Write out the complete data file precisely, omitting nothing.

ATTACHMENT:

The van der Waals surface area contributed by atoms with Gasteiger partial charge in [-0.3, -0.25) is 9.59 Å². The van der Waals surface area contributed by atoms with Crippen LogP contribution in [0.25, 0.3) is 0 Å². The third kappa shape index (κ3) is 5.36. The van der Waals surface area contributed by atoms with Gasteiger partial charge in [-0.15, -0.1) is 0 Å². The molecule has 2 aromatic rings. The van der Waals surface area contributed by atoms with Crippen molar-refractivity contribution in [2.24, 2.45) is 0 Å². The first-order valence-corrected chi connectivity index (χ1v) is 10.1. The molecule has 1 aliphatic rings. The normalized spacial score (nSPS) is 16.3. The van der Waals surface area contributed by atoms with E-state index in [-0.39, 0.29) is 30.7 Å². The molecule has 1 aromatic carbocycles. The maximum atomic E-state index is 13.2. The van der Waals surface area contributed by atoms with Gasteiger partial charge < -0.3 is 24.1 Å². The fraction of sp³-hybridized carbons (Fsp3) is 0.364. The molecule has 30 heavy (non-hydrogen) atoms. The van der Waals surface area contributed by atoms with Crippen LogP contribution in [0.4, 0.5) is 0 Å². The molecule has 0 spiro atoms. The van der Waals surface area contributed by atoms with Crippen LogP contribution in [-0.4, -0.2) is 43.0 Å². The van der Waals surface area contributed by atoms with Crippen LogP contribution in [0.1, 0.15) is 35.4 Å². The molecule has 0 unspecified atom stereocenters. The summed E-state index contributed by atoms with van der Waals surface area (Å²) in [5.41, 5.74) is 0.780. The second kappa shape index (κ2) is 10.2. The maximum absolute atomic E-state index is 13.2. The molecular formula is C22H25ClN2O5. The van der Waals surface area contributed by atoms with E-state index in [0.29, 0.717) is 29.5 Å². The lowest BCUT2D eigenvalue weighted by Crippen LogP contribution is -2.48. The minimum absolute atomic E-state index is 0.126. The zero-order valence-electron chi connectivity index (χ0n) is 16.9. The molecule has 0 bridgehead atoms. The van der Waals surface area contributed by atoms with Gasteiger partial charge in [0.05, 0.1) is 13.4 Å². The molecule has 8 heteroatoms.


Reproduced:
The van der Waals surface area contributed by atoms with Gasteiger partial charge in [-0.3, -0.25) is 9.59 Å². The van der Waals surface area contributed by atoms with Crippen LogP contribution in [0.25, 0.3) is 0 Å². The third kappa shape index (κ3) is 5.36. The van der Waals surface area contributed by atoms with Gasteiger partial charge in [-0.15, -0.1) is 0 Å². The molecule has 2 aromatic rings. The van der Waals surface area contributed by atoms with Crippen molar-refractivity contribution in [2.24, 2.45) is 0 Å². The first-order valence-corrected chi connectivity index (χ1v) is 10.1. The molecule has 1 aliphatic rings. The normalized spacial score (nSPS) is 16.3. The van der Waals surface area contributed by atoms with E-state index in [-0.39, 0.29) is 30.7 Å². The molecule has 1 aromatic carbocycles. The maximum atomic E-state index is 13.2. The van der Waals surface area contributed by atoms with Gasteiger partial charge < -0.3 is 24.1 Å². The fraction of sp³-hybridized carbons (Fsp3) is 0.364. The molecule has 30 heavy (non-hydrogen) atoms. The van der Waals surface area contributed by atoms with Crippen LogP contribution in [0.4, 0.5) is 0 Å². The molecule has 0 spiro atoms. The van der Waals surface area contributed by atoms with Crippen LogP contribution in [-0.4, -0.2) is 43.0 Å². The van der Waals surface area contributed by atoms with Crippen LogP contribution in [0.1, 0.15) is 35.4 Å². The molecule has 0 unspecified atom stereocenters. The summed E-state index contributed by atoms with van der Waals surface area (Å²) in [5.41, 5.74) is 0.780. The second kappa shape index (κ2) is 10.2. The maximum absolute atomic E-state index is 13.2. The molecular formula is C22H25ClN2O5. The van der Waals surface area contributed by atoms with E-state index in [0.29, 0.717) is 29.5 Å². The lowest BCUT2D eigenvalue weighted by Crippen LogP contribution is -2.48. The minimum absolute atomic E-state index is 0.126. The zero-order valence-electron chi connectivity index (χ0n) is 16.9. The molecule has 0 bridgehead atoms. The van der Waals surface area contributed by atoms with Gasteiger partial charge in [0.05, 0.1) is 13.4 Å². The molecule has 8 heteroatoms.